Annual Stockholders’ Meeting on May 27, 2015
I hereby give notice of my intention to oppose the motions of the Board of Management and the Supervisory Board with regard to Items 2 and 3 of the Agenda, and will attempt to persuade the other stockholders to vote in favor of the following countermotions.
Countermotion: The actions of the members of the Supervisory Board are not ratified
The separation of the plastics division Bayer MaterialScience (BMS) is likely to be at the expense of the employees, especially outside of Germany. It also means that BAYER is abdicating its responsibility for the safety of the extremely dangerous plants.
In September 2014, the BAYER Group bowed to pressure from the financial markets and announced the separation of the plastics division Bayer MaterialScience. Investors had been urging the company for years to take this step in order to further increase the already double-digit profit margin. In October, the Private Equity firms Advent, Carlyle, Cinven and KKR expressed interest in a takeover.
The people who will suffer from this are the more than 15,000 employees. They had been pressured into making numerous concessions in recent years in order to keep the plastics division in the company. For example, BAYER implemented several "efficiency programs" that destroyed over 2,000 jobs, closing down several sites and cancelling bonus payments. Now it is clear that these sacrifices were in vain.
How things are likely to develop in the long term is clear from the chemicals division of BAYER, which was spun off ten years ago under the name Lanxess. Several thousand jobs have since been destroyed. A large proportion of the workforce had their pay reduced or were transferred to other sites. Over the years Lanxess was split into smaller and smaller pieces. Several units were shut down and others sold off. In view of a possible takeover by "locusts," BMS is likely to experience a similar development.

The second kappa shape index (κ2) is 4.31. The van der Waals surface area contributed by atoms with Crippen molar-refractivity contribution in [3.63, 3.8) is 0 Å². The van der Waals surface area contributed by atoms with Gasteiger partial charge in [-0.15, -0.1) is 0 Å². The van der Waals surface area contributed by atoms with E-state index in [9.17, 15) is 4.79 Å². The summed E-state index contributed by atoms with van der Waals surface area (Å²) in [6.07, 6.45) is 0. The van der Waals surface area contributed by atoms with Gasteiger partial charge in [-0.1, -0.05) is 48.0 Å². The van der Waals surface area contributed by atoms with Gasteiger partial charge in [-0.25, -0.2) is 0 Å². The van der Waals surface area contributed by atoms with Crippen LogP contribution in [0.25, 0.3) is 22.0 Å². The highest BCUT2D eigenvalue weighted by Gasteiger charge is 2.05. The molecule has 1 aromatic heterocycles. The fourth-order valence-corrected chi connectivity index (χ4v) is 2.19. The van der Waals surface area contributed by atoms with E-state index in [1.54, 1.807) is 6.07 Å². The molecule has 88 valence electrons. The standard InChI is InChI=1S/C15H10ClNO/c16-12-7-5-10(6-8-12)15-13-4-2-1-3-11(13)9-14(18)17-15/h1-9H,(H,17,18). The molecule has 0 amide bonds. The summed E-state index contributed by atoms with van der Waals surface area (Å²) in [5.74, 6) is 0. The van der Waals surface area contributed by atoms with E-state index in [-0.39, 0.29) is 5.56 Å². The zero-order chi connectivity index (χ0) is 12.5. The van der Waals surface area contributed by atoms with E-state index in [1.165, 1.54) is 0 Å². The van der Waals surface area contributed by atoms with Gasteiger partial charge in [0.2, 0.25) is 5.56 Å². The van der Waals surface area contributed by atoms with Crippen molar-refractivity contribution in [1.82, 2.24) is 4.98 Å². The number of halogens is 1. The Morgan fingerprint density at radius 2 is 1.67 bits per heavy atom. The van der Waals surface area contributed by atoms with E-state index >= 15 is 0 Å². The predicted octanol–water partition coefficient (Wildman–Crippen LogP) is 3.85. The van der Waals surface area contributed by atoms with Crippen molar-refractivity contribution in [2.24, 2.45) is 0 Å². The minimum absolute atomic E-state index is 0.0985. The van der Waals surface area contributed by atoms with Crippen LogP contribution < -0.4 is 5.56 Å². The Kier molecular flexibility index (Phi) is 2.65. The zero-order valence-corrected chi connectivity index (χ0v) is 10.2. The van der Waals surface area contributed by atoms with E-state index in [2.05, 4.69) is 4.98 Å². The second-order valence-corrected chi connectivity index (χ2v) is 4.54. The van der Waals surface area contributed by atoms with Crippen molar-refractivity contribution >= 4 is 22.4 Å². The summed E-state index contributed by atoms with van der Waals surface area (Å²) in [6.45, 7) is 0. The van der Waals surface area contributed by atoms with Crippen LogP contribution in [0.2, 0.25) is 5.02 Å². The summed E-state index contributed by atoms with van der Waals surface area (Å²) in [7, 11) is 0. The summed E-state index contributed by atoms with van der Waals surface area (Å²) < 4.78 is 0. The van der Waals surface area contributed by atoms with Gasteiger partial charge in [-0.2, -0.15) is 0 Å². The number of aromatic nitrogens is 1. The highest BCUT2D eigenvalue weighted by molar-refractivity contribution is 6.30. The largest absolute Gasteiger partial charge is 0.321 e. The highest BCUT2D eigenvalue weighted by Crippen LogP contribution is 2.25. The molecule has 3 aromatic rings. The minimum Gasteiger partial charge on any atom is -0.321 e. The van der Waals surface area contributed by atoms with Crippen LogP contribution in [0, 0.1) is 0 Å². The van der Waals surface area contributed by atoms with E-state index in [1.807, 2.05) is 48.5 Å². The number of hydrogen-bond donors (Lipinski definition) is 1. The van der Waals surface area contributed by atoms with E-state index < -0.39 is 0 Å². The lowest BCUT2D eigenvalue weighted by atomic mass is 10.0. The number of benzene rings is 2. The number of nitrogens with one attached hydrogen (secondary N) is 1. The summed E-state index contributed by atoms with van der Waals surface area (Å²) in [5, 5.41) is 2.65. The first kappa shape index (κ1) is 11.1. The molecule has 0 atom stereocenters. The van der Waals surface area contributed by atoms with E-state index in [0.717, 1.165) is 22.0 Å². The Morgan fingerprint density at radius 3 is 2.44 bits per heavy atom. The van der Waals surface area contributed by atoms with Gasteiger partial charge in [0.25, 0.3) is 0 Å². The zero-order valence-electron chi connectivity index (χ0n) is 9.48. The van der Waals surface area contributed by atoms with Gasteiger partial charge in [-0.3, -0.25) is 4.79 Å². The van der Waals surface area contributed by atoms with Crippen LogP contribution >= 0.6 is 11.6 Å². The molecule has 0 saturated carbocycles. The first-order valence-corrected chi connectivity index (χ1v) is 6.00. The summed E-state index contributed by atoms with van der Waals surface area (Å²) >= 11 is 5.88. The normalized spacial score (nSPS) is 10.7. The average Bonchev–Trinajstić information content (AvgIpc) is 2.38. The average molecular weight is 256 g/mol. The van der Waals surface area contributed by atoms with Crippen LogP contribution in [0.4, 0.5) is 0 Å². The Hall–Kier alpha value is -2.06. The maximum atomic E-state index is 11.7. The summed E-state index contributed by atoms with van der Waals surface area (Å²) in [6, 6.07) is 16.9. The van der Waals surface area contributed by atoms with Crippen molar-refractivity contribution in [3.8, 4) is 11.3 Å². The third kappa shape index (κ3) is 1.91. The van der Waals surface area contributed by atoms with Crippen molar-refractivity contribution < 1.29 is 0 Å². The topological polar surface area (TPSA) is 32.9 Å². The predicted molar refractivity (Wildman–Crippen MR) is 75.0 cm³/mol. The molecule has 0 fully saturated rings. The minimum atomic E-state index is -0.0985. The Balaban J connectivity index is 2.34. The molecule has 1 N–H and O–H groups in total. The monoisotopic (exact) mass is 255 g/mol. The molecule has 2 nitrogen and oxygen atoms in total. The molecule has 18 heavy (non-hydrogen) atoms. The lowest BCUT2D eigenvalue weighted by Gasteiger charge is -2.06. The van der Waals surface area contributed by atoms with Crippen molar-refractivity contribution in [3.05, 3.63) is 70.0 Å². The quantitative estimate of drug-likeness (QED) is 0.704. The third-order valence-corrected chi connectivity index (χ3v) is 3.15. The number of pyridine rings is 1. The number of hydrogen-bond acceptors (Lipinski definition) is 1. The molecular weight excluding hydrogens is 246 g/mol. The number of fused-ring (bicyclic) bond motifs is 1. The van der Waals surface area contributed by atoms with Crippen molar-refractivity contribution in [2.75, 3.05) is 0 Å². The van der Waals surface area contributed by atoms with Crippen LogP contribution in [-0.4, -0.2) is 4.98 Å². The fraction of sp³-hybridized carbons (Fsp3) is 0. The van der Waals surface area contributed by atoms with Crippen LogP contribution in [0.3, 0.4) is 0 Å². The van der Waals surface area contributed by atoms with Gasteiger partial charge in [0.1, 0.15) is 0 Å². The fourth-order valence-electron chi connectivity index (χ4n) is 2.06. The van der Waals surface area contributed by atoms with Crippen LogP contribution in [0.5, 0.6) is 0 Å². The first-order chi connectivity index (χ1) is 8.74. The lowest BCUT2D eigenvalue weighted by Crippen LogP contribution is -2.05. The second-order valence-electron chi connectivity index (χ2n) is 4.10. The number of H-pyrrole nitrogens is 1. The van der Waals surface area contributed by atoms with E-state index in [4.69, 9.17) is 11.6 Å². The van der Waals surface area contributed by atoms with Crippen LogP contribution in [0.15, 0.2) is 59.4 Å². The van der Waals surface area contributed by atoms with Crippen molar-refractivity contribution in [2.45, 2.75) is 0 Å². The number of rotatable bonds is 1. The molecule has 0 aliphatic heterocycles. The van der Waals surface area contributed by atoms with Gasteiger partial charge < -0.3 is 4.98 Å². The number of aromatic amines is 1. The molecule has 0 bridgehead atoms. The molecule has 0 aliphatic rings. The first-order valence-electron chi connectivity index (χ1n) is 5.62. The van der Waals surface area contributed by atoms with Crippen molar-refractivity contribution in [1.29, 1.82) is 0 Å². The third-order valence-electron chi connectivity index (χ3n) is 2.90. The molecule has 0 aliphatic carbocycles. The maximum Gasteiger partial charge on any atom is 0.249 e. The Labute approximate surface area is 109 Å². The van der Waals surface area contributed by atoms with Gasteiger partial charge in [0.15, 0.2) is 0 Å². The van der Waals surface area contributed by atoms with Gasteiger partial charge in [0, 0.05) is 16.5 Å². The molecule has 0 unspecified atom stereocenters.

The union representatives on the Supervisory Board consented to the separation after massive threats from corporate management. Although a job guarantee was negotiated in return, this only applies to the German employees and only for five years. The employees of the Antwerp site had to go on strike and take other industrial action in order to get a comparable agreement. In the United States, however, where BAYER denies 95% of the workforce a collective bargaining agreement and has driven the labor unions out of most sites, there is the threat of drastic cuts in social standards.
Another problem is the risk of industrial accidents: Bayer MaterialScience operates a number of very hazardous plants. The production of polycarbonates and polyurethanes, for example, involves enormous quantities of toxic substances such as chlorine, ammonia, carbon monoxide and even phosgene, the former war gas.
The future owners will be tempted to continue along the path followed by BAYER and further reduce costs for maintenance, personnel and the fire service. This automatically raises the risk of industrial accidents. As BMS operates some of Germany's most dangerous industrial facilities – after nuclear power plants – the hazard risk to people living nearby is likely to increase. It is irresponsible and
unacceptable to build highly dangerous plants without assuming permanent responsibility for their safety.
The separation of MaterialScience also has consequences for the controversial CO pipeline between Dormagen and Krefeld, which is currently shelved following court decisions. If the pipeline ever goes into operation, no-one can know who might be operating it in ten or twenty years' time. Nor would there be any clarity as to the safety level or the maximum liability. This is one more argument in favor of abandoning this unfortunate project before the separation.
Moreover, cities like Leverkusen, Krefeld and Brunsbüttel are threatened with a drop in their tax income if BAYER sells the division to private equity firms. Such firms tend to charge the purchase price to newly acquired companies as debt to reduce profits and therefore tax payments. And apart from that, finance firms are often headquartered in tax havens.
The Supervisory Board agreed to the separation of BMS although no guarantee was given that jobs abroad would be safeguarded. And BAYER has given no assurance that safety standards will not be lowered. The actions of the members of the Supervisory Board therefore should not be ratified.